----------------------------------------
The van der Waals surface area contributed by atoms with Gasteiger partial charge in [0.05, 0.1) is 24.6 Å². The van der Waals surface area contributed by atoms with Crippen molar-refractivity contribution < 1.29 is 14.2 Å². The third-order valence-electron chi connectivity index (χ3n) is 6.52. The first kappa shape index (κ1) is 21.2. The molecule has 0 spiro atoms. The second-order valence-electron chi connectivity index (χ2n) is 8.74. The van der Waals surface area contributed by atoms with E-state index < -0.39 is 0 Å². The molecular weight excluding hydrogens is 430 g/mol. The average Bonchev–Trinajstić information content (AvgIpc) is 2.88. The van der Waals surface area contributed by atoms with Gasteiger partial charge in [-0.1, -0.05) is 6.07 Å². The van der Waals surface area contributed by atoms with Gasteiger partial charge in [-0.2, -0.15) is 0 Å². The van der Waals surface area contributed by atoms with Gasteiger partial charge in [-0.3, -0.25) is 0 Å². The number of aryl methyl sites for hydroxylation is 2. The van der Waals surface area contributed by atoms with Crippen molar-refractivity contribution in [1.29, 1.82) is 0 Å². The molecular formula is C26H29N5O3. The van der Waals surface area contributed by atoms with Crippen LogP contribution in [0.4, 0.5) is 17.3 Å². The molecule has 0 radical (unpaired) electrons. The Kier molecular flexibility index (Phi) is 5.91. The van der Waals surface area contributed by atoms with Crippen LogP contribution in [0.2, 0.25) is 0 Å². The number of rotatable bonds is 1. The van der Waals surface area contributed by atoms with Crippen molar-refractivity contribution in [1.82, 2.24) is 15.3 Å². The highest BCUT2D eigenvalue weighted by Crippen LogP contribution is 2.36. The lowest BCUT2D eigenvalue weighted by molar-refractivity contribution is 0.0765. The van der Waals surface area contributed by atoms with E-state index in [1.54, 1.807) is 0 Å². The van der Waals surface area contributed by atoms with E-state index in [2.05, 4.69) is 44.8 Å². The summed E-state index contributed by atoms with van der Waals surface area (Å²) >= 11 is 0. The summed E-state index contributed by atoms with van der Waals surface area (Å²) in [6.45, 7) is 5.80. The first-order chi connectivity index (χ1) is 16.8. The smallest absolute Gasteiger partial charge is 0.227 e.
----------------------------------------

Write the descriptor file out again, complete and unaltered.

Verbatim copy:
The van der Waals surface area contributed by atoms with Gasteiger partial charge in [0.05, 0.1) is 24.6 Å². The van der Waals surface area contributed by atoms with Crippen molar-refractivity contribution < 1.29 is 14.2 Å². The third-order valence-electron chi connectivity index (χ3n) is 6.52. The first kappa shape index (κ1) is 21.2. The molecule has 0 spiro atoms. The second-order valence-electron chi connectivity index (χ2n) is 8.74. The van der Waals surface area contributed by atoms with E-state index < -0.39 is 0 Å². The molecular weight excluding hydrogens is 430 g/mol. The average Bonchev–Trinajstić information content (AvgIpc) is 2.88. The van der Waals surface area contributed by atoms with Gasteiger partial charge in [-0.1, -0.05) is 6.07 Å². The van der Waals surface area contributed by atoms with Gasteiger partial charge in [-0.2, -0.15) is 0 Å². The van der Waals surface area contributed by atoms with Gasteiger partial charge in [-0.3, -0.25) is 0 Å². The number of aryl methyl sites for hydroxylation is 2. The van der Waals surface area contributed by atoms with Crippen molar-refractivity contribution in [1.29, 1.82) is 0 Å². The molecular formula is C26H29N5O3. The van der Waals surface area contributed by atoms with Crippen LogP contribution in [0.4, 0.5) is 17.3 Å². The molecule has 0 radical (unpaired) electrons. The Kier molecular flexibility index (Phi) is 5.91. The van der Waals surface area contributed by atoms with Crippen LogP contribution in [0.2, 0.25) is 0 Å². The number of rotatable bonds is 1. The van der Waals surface area contributed by atoms with Crippen molar-refractivity contribution in [1.82, 2.24) is 15.3 Å². The highest BCUT2D eigenvalue weighted by Crippen LogP contribution is 2.36. The lowest BCUT2D eigenvalue weighted by molar-refractivity contribution is 0.0765. The van der Waals surface area contributed by atoms with E-state index in [1.54, 1.807) is 0 Å². The van der Waals surface area contributed by atoms with E-state index in [2.05, 4.69) is 44.8 Å². The summed E-state index contributed by atoms with van der Waals surface area (Å²) >= 11 is 0. The summed E-state index contributed by atoms with van der Waals surface area (Å²) in [6.45, 7) is 5.80. The first-order chi connectivity index (χ1) is 16.8. The smallest absolute Gasteiger partial charge is 0.227 e.